Unfortunately now I’m going to have to take a time-out and make the ridiculous caveat that clearly I’m not writing to the whack-a-doo parents who subject their kids to violent movies and video games without any thought to their well-being, rather I’m concerned about the protectionist parents who try to keep their kids as emotionally safe as possible in every situation. If you do this you are actually keeping them in a make-believe world where Remembrance Day is about poppies and not about heroes and freedom.

And just to clear up another voice of dissent, I’m also not talking about the pacifism vs conflict debate. My grandfathers were both Conscientious Objectors in the Second World War (which means they were given official government permission to remain out of the war, usually taking non-combative roles during wartime because of religious beliefs) but my wife’s grandparents were not CO’s, in fact her Grandpa flew in the airforce in WWII. I am not, in fact, a pacifist, but I would be untruthful to say I can’t see the nobility in the teaching of peace and non-violent resistance; I truly do. I just tend to think that this particular debate should happen at other times because the reality of war past and present just is and that fact requires somber reflection regardless of whether or not we believe in the concept of a just war.

Remembrance Day then, should cause us all, including our children, as they are old enough, to participate in asking difficult questions. For example:

  • Do my prayers truly make a difference in the world?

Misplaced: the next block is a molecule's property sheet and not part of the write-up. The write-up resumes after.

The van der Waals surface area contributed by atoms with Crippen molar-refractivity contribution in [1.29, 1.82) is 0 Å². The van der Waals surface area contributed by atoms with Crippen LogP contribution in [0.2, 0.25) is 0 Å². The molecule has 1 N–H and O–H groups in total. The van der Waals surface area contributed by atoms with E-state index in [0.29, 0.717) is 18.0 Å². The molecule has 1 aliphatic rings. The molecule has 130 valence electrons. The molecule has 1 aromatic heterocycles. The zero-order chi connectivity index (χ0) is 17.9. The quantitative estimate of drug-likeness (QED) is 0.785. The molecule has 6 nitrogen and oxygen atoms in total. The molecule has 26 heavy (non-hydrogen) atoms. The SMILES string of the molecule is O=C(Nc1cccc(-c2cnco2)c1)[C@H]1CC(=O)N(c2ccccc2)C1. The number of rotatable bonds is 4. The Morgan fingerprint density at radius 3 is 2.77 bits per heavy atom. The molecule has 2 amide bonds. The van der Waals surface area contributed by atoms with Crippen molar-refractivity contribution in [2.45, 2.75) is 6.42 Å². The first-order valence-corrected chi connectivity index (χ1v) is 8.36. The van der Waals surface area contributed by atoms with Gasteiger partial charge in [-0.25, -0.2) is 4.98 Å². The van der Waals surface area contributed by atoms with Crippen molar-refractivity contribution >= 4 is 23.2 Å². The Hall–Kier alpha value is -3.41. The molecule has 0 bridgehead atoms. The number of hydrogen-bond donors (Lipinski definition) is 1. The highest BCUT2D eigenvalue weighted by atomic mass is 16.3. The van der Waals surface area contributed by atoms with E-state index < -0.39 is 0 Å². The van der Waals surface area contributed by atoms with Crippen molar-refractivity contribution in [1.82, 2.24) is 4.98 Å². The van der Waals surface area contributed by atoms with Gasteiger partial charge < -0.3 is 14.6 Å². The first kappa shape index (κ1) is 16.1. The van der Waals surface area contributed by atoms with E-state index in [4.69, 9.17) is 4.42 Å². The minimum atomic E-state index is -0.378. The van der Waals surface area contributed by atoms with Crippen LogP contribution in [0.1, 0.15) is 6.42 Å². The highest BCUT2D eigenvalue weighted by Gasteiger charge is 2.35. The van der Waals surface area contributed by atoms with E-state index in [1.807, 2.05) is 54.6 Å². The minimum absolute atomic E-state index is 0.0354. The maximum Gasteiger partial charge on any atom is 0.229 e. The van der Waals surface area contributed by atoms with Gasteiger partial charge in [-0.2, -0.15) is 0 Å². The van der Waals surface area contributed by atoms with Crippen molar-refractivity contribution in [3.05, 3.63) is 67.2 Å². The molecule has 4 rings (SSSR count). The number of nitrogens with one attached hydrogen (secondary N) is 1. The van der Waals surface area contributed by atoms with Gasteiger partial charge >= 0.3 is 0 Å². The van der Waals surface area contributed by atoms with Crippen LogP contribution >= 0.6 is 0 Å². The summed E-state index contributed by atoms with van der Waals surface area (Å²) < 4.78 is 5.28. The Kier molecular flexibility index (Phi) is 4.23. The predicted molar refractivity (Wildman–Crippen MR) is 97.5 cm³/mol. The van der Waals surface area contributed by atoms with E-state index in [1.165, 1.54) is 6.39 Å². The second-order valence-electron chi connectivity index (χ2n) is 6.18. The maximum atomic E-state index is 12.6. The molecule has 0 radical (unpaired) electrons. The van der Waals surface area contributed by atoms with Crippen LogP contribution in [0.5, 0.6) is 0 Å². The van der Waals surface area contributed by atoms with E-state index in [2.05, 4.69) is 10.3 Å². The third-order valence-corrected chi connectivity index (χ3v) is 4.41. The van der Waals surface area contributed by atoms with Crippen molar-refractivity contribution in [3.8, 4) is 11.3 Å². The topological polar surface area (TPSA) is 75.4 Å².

• Where is God when so many people are suffering?
  • Why would God allow such tremendous evil?
  • What is the difference between the wars of the Old Testament and today?
  • Will war ever come to my country and my home?
  • Does God use war? Does He cause war? Does He sanction war?

You might be tempted to think that your kids wouldn’t ask such deep questions, but I assure you if they are confronted with the truth of Remembrance Day, they most certainly will. And what will we do when those questions begin to stir that slumbering dragon called fear? Let me share with you what a very wise friend and pastor told his son when he was fearful, God will not keep you from all evil, but you can certainly pray that you will be aware of His presence in the midst of fear. In other words, God never leaves nor forsakes.

The truth is you might be able to keep scary things from your kids for a while, but chances are if they have any sort of active imagination they will be able to work up fearful thoughts all on their own. You can’t ultimately keep fear from your children so we would be far better off helping them to run to Jesus in their fear than protect them at all costs. Resiliency is muscle that needs to be exercised and I trust that God, who is able to meet my children in the worst situation, is able to also turn it for their strength and good.

So today, on Remembrance Day, don’t soft-sell a poppy as the subject of a war-time poem; explain upon whose graves those flower grew! Help your children to know the truth about war and pain and evil and then introduce them to our Glorious Father who transcends it all, yet meets us in it.



Children and War